MEXICO CITY — Mexico appeared Saturday to have escaped major destruction after a magnitude 7.2 earthquake rattled the country, but it rekindled fears in a population that still sees daily reminders of deadly earthquakes that struck five months ago.
The Interior Department said in a statement that 50 homes suffered significant structural damage in Santiago Jamiltepec, Oaxaca state, along with other damage to the city hall and main church. The national electricity commission said nearly 1 million users lost power, but it was expected to be restored over the course of the day.
But a military helicopter carrying officials assessing damage from the quake crashed in the country’s south late Friday, killing 13 people and injuring 15, all of them on the ground.
The Oaxaca state prosecutor’s office said in a statement that five women, four men and three children were killed at the crash site and another person died later at the hospital.
A state government official who was not authorized to be quoted by name said the chopper crashed into a group of people who had been spending the night in an open field, fearful of returning to their homes as aftershocks continued to shake the terrain hours later.
When the quake struck Friday, Maricarmen Trujillo was on the same eighth floor of a Mexico City office building where she rode out a Sept. 19 earthquake that killed 228 people in the capital alone.
“I relived a lot of those moments,” Trujillo said, still jittery. This time an emergency app on her cellphone gave her a 30-second warning before things started to shake. She stayed in place, but felt more prepared.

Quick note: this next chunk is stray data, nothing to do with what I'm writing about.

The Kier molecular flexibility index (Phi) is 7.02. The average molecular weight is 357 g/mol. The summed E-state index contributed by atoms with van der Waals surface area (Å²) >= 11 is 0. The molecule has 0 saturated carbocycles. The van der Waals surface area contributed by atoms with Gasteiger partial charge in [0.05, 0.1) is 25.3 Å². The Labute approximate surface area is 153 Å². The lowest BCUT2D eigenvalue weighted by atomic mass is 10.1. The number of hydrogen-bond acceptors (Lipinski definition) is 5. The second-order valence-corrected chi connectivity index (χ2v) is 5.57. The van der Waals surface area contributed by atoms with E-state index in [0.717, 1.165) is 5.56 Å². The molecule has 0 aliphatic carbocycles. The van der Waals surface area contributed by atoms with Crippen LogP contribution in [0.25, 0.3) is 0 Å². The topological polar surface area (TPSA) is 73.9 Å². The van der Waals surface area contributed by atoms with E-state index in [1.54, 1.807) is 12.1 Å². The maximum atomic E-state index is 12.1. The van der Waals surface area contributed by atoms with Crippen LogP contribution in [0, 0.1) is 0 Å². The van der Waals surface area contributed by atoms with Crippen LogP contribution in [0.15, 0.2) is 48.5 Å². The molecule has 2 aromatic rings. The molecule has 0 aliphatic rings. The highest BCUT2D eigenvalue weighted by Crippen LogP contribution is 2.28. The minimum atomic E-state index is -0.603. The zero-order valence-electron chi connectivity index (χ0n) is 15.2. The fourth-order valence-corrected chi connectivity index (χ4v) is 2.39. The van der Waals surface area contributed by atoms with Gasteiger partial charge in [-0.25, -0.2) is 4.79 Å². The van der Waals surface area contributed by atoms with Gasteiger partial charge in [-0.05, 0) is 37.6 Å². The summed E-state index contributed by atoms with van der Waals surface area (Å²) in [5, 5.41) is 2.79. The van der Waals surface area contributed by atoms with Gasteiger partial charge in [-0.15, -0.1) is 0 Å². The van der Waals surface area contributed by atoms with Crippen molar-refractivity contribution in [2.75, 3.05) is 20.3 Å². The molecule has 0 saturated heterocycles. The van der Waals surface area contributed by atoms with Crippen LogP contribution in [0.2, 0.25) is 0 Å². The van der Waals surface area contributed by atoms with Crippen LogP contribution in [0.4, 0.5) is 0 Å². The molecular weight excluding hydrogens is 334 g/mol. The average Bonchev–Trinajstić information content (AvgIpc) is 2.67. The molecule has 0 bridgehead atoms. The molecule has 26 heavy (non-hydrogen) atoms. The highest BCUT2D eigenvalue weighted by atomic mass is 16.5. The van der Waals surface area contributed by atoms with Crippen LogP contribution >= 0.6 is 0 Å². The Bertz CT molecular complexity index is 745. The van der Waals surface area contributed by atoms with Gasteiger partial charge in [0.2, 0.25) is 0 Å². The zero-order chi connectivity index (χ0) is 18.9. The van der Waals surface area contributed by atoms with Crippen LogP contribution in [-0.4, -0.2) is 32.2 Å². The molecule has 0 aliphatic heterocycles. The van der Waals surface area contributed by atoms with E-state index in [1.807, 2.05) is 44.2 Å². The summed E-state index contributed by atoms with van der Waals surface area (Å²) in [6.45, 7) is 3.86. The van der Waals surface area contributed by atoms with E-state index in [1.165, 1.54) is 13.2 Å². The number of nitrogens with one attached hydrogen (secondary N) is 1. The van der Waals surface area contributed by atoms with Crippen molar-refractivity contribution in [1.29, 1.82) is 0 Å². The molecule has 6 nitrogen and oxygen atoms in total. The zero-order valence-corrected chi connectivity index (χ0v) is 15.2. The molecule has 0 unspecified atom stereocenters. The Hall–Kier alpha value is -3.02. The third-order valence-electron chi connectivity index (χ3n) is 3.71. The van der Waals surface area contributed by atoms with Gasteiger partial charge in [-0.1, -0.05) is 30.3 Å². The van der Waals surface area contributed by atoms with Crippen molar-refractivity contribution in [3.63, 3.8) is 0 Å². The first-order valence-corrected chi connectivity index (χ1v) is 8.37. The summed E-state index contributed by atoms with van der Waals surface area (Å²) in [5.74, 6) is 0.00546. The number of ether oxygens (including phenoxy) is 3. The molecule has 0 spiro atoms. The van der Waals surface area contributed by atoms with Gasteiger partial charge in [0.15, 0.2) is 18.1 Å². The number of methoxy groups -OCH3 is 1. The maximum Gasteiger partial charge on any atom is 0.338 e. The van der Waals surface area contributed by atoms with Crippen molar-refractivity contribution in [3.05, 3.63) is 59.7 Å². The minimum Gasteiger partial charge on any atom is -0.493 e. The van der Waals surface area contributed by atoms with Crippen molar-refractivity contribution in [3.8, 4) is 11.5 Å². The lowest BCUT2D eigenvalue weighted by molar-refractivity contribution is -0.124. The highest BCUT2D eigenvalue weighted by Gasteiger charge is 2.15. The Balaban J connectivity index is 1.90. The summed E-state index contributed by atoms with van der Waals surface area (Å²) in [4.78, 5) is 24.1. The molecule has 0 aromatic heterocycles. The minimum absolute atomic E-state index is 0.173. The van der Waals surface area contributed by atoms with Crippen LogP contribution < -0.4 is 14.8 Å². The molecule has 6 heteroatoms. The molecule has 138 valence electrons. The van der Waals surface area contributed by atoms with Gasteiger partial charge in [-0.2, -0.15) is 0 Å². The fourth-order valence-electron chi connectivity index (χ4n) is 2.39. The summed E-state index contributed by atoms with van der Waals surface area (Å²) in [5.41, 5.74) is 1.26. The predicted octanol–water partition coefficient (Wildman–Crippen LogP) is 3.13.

Mexican Civil Protection chief Luis Felipe Puente tweeted that there were no immediate reports of deaths directly related to the quake.
President Enrique Pena Nieto said via Twitter that Interior Secretary Alfonso Navarrete and Oaxaca state Gov. Alejandro Murat, who were on the helicopter that crashed in Oaxaca, were fine.
Scars from a magnitude 8.2 quake Sept. 7 that killed nearly 100 people in Oaxaca and neighbouring Chiapas are still fresh, while in Mexico City, wounds from the Sept. 19 quake remain visible. Many buildings left uninhabitable are still awaiting demolition, and people flooded into the streets as the ground seethed Friday.
The U.S. Geological Survey originally put the magnitude of Friday’s quake at 7.5 but later lowered it to 7.2. It said the epicenter was 33 miles (53 kilometres) northeast of Pinotepa in southern Oaxaca state. It had a depth of 15 miles (24 kilometres).
USGS seismologist Paul Earle said it appeared not to be an aftershock of the 8.2 temblor on Sept. 7 in Oaxaca.
Gladys Barreno Castro was at work on the 29th floor of a downtown office building in Mexico City, but recognized quickly that the shaking was not as violent this time.
“It lasted a long time, but it wasn’t as strong,” Barreno said. “I didn’t think that it was going to destroy the city like the last time.”
Peter Orsi And Christopher Sherman, The Associated Press